D’Vine wine bar to open Feb. 12 replacing Three Cellars in Oak Creek
Imagine having a cold beer or a freshly poured glass of wine after a long day and cozying up in front of a stone fireplace with beautiful wooden beams stretching from the ceiling.
No, you don’t need a cabin in the Wisconsin Northwoods to enjoy this scene, just visit D’Vine, a new beer and wine bar at 7228 S. 27th St. in Oak Creek.
Lannon’s stone fireplaces were originally grills used for steaks when the location was Rafters supper club, which closed in 2010. The grills were converted into fireplaces by former tenant, Three Cellars, who moved into the space in 2017 but closed in 2019.
Renting the space to open D’Vine is Greenfield couple Andrew Johnson and his fiancée Amie Johnson. They hope to provide a “casual but enjoyable atmosphere,” she said.
“We love space,” said Amie Johnson. “We are very passionate and all-inclusive.”
The D’Vine trade name has “elements of class and elegance”, said Andrew Johnson. His brother, a Milwaukee police officer, invented it.
D’Vine opens to the public at 11 a.m. Saturday.
Maintaining “historical nostalgia”
Oak Creek has grown a lot since the closure of Three Cellars and Andrew Johnson said he hopes to “grow with the region”. Although changes are happening within the company, Johnson wants to preserve the past while embracing some modern features.
“The goal is not to erase history but to maintain historical nostalgia,” he said.
Unlike Three Cellars owner Shawn Vollmer, who made the decision not to have TVs showing shows or sports in the facility, D’Vine installed 10 large flat screens ready to display the latest Packers, Brewers games and Bucks.
Tracy Rutowski, a friend of the owners who helps out with the business, said another major addition to the business is its cocktail menu. She said the atmosphere and offerings were unlike anything else in the area.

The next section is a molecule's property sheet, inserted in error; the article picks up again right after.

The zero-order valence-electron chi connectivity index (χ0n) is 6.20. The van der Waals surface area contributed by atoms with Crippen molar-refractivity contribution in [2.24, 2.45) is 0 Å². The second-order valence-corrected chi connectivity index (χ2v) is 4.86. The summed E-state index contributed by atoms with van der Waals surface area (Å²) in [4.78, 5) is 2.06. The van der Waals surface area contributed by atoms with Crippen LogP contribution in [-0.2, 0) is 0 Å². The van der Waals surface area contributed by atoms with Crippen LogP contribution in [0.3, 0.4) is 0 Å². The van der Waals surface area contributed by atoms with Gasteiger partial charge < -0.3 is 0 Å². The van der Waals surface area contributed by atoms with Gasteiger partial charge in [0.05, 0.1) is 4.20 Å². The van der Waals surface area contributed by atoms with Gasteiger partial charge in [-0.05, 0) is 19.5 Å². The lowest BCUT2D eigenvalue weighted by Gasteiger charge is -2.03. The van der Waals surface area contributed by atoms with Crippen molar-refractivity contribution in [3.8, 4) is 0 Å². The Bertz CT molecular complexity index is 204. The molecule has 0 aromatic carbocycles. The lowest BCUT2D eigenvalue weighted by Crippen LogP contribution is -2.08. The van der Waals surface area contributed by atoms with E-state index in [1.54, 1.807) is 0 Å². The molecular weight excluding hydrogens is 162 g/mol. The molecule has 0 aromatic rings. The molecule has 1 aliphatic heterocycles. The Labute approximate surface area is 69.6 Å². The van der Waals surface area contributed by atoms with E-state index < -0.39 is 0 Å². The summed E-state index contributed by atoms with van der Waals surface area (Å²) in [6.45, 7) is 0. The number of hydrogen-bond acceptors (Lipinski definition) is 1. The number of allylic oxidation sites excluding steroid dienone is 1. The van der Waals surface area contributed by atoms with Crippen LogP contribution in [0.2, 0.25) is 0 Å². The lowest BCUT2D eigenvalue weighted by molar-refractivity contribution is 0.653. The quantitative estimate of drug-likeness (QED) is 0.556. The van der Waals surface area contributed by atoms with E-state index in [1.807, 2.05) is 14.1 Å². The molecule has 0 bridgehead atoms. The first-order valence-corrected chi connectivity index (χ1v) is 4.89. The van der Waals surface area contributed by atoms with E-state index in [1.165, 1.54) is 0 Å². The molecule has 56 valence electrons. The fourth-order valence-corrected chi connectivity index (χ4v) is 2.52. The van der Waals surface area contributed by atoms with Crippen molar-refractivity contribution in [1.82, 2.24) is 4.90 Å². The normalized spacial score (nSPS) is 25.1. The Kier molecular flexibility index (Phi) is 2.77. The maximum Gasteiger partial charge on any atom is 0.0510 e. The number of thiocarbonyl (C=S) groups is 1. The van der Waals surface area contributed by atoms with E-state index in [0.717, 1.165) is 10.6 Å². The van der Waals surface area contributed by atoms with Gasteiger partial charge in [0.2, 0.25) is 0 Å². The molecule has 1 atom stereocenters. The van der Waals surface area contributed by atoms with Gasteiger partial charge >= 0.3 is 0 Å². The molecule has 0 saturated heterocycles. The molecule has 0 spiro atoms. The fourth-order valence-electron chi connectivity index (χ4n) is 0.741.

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Instead of bar stools, tables, and chairs, D’Vine has created a living room where guests can relax and unwind on a comfy couch or chair by one of the fireplaces. It’s not necessarily the style of drinking establishment that you close at 2 a.m., but rather that you gather with friends for a relaxing evening, the couple said.
“We want a place where everyone feels comfortable,” said Aime Johnson.
One area that has been retained is a small room with a large circular table reminiscent of the back rooms seen in classic gangster movies where cards and fists were dealt. In its early days, the building was a second home for various mobsters, Johnson said. He highlighted a door in the small room which he said should allow entry and exit without the gangsters needing to pass customers.
Now Andrew Johnson has said he plans to use the back bar space next to this special room for wine tastings.
Frank Sinatra is a famous visitor who is part of the building’s history. There is a room named after him with special decor. Johnson modified it to make it “more accessible” and complete with three 75-inch TVs.
Banquet hall, craft beer and artisan craft sale
A short hallway off the Frank Sinatra Room leads to a large banquet hall that can accommodate up to 135 people, ideal for events like weddings or large birthday parties. Johnson said he’s already gotten a few signups through word-of-mouth promotion. When the weather improves, tent events can take place on the terrace outside the banquet hall and in the parking lot directly adjacent to the terrace.
Johnson said he hoped to come up with “food truck nights” as a possible event.
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While 20 craft beers are on offer, the food is not on tap directly from D’Vine. It can be delivered through other local partnerships, Johnson said, such as Italian restaurant Vivere on East Rawson Avenue. He said his goal is to partner with restaurants that can have the food delivered at the same time as if it had been prepared on site.
A small store inside D’Vine offers local beers for sale, such as Panther Pilsner from UW-Milwaukee/Milwaukee Brewing Co. Unique crafts and other goodies will also be available for purchase, including WL Woodworking creations.
Other sellers are Sammi & Co., which offers candles, essential oils and more, and Pickled Oak which sells handmade signs and gifts.
Flip houses and find this place
Andrew Johnson worked for Journal Communications for 20 years before pursuing D’Vine. The couple have been involved in real estate, including house flipping, and plan to continue.
“It’s a full plate, but that’s where our passion lies,” said Andrew Johnson.
They own the building that houses Harbor Lights, a bar in Sheboygan. Both said they have a good relationship with the owners of this establishment and by watching them operate they have learned some things that they hope to incorporate into Oak Creek.
Amie Johnson is also a freelance stylist and that’s how the couple first discovered the location – she found the listing on Craigslist for one of the old motel rooms attached to the building. Rooms have been converted into various office spaces, though most are filled with stylists, including Pure Beauty (Amie’s) and Nichole’s Vanity Hair.